The correct scientific name for diabetes is Diabetes Mellitus and it can occur in cats as well as in dogs and humans. It is a disorder of the endocrine system which means it is connected with the hormones that govern the metabolism of the body. In the case of diabetes, the hormone is insulin which is produced by the pancreas. In healthy cats, insulin is released when the body ingests carbohydrates and converts these into blood glucose (a type of sugar). The insulin is responsible for triggering the liver and stimulating the muscles to take up glucose from the blood and convert to energy. In diabetes, there is not enough insulin to support the metabolism. The way in which the body produces energy and grows is disrupted.
Diabetes in Cats – What you Need To Know
There are two distinct types of diabetes. In Type I diabetes, there is a true shortage of insulin because the pancreas is not producing it. Whereas, in Type II diabetes, the cells of the body may not be responding to the insulin and this is referred to as insulin resistance. Both types of diabetes have the effect of preventing muscles and organs converting glucose to energy. As a result, the amount of glucose in the blood builds up. When there is too much glucose in the blood, it is called hyperglycemia.
There are no complete records on how many cats have diabetes in the US but it is estimated that between 0.5% to 2% of the total cat population are affected. This figure could be a lot higher because many cases are not diagnosed. Type II diabetes is the most common form of the disease in cats. However, some of these cases can become Type I diabetes. Also, some cases of Type II diabetes require the same treatment as Type I so, for the owners, there is little difference.
Obviously, not all cats develop diabetes, so it is useful to know what causes it. It can be caused by anything that causes an inflammation of the pancreas and this happens in hyperthyroidism, Cushing’s Disease and after treatment with certain drugs. Also, Type II diabetes is more common in cats that are obese. Male cats and older cats are at a higher risk. It is thought that there is a genetic element to it as it seems to run in families.
Symptoms of Diabetes in Cats
It is important that cat Moms and Dads know how to spot the symptoms of diabetes. The first signs that you may spot will be your cat becoming very thirsty (which is unusual for cats) and going to have a pee more often.
Also, some cats with diabetes become very hungry because their bodies cannot utilize the energy in their food. Other cats with diabetes have a poor appetite and lose weight. You may notice some wasting of the back muscles and weakness in the back legs. Their coat may become oily and they may have dandruff. Eventually, your cat will become lethargic, slip into a coma and they can die. Medical tests can show up an enlarged liver, jaundice and ketoacidosis which is caused by a breakdown of protein and fat in the liver.
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Treatment of Diabetes
It is possible to successfully treat and manage diabetes. It is important that your cat is seen promptly by your vet so that treatment can be started as soon as possible. Before any treatment can be started, your vet will need to make a diagnosis.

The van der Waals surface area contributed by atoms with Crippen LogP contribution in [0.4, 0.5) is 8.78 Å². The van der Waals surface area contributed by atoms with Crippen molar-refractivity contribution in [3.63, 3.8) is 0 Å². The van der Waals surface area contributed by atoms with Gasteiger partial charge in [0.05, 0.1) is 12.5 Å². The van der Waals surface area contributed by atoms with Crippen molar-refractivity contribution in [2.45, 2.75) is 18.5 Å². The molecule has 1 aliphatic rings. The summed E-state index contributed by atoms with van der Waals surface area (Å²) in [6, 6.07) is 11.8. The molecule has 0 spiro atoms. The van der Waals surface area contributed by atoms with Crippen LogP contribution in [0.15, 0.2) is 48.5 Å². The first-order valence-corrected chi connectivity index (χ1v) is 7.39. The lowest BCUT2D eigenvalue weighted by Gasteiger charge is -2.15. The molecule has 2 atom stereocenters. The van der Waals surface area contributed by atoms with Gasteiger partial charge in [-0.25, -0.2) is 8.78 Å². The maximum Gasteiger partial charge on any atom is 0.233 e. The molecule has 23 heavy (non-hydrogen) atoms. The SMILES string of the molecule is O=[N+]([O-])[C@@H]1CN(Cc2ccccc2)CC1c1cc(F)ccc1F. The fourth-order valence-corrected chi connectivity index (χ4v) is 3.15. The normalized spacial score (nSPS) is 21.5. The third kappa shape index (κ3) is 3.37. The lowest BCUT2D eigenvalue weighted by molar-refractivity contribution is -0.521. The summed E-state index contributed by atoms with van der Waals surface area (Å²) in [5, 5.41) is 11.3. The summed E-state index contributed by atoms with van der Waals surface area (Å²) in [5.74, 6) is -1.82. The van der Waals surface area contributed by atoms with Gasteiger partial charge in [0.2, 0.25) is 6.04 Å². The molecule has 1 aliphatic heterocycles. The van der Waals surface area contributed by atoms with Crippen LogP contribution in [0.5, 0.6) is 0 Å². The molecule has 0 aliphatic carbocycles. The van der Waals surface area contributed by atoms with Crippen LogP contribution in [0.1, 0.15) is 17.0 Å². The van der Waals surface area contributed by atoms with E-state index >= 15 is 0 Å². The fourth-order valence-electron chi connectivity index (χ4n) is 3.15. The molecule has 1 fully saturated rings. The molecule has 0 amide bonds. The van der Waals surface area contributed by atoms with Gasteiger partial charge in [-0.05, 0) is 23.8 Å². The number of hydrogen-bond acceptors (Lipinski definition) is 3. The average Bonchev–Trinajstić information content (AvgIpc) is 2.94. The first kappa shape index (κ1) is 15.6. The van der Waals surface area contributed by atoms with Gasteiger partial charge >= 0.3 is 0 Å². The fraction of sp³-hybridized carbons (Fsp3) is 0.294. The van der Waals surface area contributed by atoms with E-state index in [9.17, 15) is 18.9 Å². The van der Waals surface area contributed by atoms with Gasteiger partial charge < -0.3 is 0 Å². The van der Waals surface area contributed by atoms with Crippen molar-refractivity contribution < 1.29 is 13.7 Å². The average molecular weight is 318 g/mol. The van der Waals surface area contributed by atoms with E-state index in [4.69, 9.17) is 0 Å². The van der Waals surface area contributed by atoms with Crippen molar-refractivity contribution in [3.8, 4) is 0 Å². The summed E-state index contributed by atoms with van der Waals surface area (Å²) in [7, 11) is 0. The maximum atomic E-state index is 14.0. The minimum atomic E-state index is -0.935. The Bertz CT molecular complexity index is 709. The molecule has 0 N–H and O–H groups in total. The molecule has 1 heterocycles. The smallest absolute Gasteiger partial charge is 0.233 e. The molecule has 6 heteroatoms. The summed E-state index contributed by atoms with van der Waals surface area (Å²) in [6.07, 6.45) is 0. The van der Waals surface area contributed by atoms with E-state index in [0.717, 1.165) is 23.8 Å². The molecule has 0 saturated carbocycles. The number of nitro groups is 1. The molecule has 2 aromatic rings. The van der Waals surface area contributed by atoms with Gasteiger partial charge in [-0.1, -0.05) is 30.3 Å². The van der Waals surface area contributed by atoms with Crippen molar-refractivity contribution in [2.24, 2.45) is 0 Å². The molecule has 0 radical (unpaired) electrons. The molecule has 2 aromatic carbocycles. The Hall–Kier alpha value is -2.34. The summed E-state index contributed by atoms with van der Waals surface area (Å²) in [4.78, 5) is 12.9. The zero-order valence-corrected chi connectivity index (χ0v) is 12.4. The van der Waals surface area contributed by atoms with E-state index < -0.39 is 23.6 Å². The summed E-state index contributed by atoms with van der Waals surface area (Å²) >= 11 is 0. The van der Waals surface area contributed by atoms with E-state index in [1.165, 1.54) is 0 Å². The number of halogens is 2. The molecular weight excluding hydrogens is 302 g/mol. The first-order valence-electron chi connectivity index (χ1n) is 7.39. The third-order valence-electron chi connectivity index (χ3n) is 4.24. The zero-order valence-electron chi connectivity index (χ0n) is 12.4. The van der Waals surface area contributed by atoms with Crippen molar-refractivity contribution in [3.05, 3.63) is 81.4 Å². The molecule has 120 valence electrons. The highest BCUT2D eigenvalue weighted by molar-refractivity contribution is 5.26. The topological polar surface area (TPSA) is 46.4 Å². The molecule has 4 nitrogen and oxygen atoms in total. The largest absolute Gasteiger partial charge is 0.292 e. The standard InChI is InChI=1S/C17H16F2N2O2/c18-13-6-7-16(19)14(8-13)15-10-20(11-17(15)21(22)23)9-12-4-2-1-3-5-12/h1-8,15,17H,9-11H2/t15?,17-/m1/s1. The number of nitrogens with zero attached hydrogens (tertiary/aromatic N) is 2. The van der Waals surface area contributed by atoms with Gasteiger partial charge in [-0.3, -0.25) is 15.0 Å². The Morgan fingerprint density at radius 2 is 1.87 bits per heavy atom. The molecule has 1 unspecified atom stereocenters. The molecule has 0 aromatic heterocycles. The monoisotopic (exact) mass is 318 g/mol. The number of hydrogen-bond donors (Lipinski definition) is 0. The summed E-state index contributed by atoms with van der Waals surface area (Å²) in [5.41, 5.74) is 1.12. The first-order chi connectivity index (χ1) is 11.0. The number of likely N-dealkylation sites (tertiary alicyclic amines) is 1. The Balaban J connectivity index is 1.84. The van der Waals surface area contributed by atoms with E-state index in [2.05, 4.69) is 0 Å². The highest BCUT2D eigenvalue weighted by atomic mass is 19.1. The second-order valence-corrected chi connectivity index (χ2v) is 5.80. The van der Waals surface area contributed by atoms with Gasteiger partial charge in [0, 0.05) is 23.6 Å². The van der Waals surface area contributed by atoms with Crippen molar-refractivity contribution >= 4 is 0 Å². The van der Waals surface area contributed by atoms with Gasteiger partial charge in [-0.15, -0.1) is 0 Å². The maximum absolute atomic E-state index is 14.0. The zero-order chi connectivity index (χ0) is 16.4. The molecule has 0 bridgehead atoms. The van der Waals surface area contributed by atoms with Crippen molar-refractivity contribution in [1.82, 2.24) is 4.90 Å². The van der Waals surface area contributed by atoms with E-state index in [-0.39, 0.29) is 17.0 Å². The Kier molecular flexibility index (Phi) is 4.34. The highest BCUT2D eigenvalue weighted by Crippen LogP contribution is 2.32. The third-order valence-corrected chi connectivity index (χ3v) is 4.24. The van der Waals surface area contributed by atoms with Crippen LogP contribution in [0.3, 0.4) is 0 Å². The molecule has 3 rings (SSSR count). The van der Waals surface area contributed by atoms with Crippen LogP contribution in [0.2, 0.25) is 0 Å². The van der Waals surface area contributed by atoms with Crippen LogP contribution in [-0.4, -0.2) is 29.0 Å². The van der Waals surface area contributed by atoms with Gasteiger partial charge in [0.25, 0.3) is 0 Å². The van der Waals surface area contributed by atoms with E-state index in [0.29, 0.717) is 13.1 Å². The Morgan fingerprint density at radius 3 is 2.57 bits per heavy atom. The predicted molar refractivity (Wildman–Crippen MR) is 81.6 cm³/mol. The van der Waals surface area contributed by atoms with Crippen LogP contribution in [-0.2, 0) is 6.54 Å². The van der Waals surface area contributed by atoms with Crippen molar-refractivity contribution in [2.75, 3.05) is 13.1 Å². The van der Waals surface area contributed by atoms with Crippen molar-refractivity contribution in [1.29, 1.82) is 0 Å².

Diagnosis of Diabetes
In order to diagnose diabetes, your vet will need to take a detailed medical history. It is important that you accurately describe the symptoms and when they started. They will probably want to complete a full blood count and chemical profile. They may need to have their urine tested.
A diagnosis of diabetes is usually given when an abnormally high concentration of glucose is found in the blood and urine. There may also be high levels of liver enzymes and electrolytes and high concentrations of ketones in the urine. These are water-soluble molecules produced by the liver and when these are present, it is usually judged to be a medical emergency.
To confirm the diagnosis, your vet may order x-rays or ultrasound scans as they can detect kidney stones and inflammation of the pancreas and liver which are recognized complications of diabetes.
Treatment of Diabetes
It is not normally possible to cure diabetes. Sometimes, with the correct diet, it can be possible for it to go into remission. It can stay this way for months or even years. However, this is unusual and most cats with diabetes will need lifelong treatment to keep the condition under control and to prevent it from deteriorating and causing life-threatening complications.
- Insulin therapy. The main treatment for diabetes is insulin therapy which is given by injection. It is possible to get oral medications, but they have side effects and are not the first choice.
- Monitoring. In order to prescribe the correct dose of insulin, your cat will need regular blood and urine tests as well as physical examinations. You should not try to adjust the dose on your own because you could make your cat worse. Your vet will probably want to see your cat every three or four months to check how the treatment is going. In some cases, you can be taught to carry out the blood tests yourself if you feel confident in doing this.
- Owner’s role in treatment. You will need to learn how to administer the insulin, which will be given in an injection. This may seem daunting at first and most cat Moms and Dads are apprehensive. However, once you have been taught how to do it by your vet, you will soon get the hang of it. It can be a very rewarding thing to do and is just another part of caring for your lovely kitty.